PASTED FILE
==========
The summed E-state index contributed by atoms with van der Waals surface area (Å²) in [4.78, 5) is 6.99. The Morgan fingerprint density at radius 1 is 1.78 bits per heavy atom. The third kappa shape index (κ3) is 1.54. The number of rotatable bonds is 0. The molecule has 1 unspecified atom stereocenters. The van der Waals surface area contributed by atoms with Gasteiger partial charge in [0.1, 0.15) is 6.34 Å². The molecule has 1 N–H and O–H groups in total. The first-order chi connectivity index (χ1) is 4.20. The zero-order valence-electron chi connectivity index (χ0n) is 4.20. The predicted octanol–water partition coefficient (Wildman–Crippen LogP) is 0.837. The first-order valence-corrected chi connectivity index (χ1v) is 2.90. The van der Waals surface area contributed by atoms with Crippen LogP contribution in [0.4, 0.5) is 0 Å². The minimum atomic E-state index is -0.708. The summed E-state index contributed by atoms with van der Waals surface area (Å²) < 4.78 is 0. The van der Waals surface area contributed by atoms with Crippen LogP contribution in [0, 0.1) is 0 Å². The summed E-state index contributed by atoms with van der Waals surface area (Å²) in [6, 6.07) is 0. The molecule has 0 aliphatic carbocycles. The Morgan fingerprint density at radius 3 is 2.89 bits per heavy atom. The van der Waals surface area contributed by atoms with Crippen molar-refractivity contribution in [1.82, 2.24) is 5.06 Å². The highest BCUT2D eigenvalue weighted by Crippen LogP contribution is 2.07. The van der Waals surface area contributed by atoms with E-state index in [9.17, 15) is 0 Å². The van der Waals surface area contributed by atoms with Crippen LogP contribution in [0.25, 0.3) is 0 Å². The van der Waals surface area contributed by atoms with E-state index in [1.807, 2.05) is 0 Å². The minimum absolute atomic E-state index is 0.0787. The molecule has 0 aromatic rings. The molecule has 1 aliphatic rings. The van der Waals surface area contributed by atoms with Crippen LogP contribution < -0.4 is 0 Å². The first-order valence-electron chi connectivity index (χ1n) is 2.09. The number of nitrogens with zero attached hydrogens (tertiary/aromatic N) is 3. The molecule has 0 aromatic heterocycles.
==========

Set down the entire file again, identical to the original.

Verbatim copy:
The summed E-state index contributed by atoms with van der Waals surface area (Å²) in [4.78, 5) is 6.99. The Morgan fingerprint density at radius 1 is 1.78 bits per heavy atom. The third kappa shape index (κ3) is 1.54. The number of rotatable bonds is 0. The molecule has 1 unspecified atom stereocenters. The van der Waals surface area contributed by atoms with Gasteiger partial charge in [0.1, 0.15) is 6.34 Å². The molecule has 1 N–H and O–H groups in total. The first-order chi connectivity index (χ1) is 4.20. The zero-order valence-electron chi connectivity index (χ0n) is 4.20. The predicted octanol–water partition coefficient (Wildman–Crippen LogP) is 0.837. The first-order valence-corrected chi connectivity index (χ1v) is 2.90. The van der Waals surface area contributed by atoms with Crippen LogP contribution in [0.4, 0.5) is 0 Å². The minimum atomic E-state index is -0.708. The summed E-state index contributed by atoms with van der Waals surface area (Å²) < 4.78 is 0. The van der Waals surface area contributed by atoms with Crippen LogP contribution in [0, 0.1) is 0 Å². The summed E-state index contributed by atoms with van der Waals surface area (Å²) in [6, 6.07) is 0. The molecule has 0 aliphatic carbocycles. The Morgan fingerprint density at radius 3 is 2.89 bits per heavy atom. The van der Waals surface area contributed by atoms with Crippen molar-refractivity contribution in [1.82, 2.24) is 5.06 Å². The highest BCUT2D eigenvalue weighted by Crippen LogP contribution is 2.07. The van der Waals surface area contributed by atoms with E-state index in [9.17, 15) is 0 Å². The van der Waals surface area contributed by atoms with Crippen LogP contribution in [0.25, 0.3) is 0 Å². The van der Waals surface area contributed by atoms with E-state index in [1.807, 2.05) is 0 Å². The minimum absolute atomic E-state index is 0.0787. The molecule has 0 aromatic rings. The molecule has 1 aliphatic rings. The van der Waals surface area contributed by atoms with Crippen LogP contribution < -0.4 is 0 Å². The first-order valence-electron chi connectivity index (χ1n) is 2.09. The number of nitrogens with zero attached hydrogens (tertiary/aromatic N) is 3. The molecule has 0 aromatic heterocycles.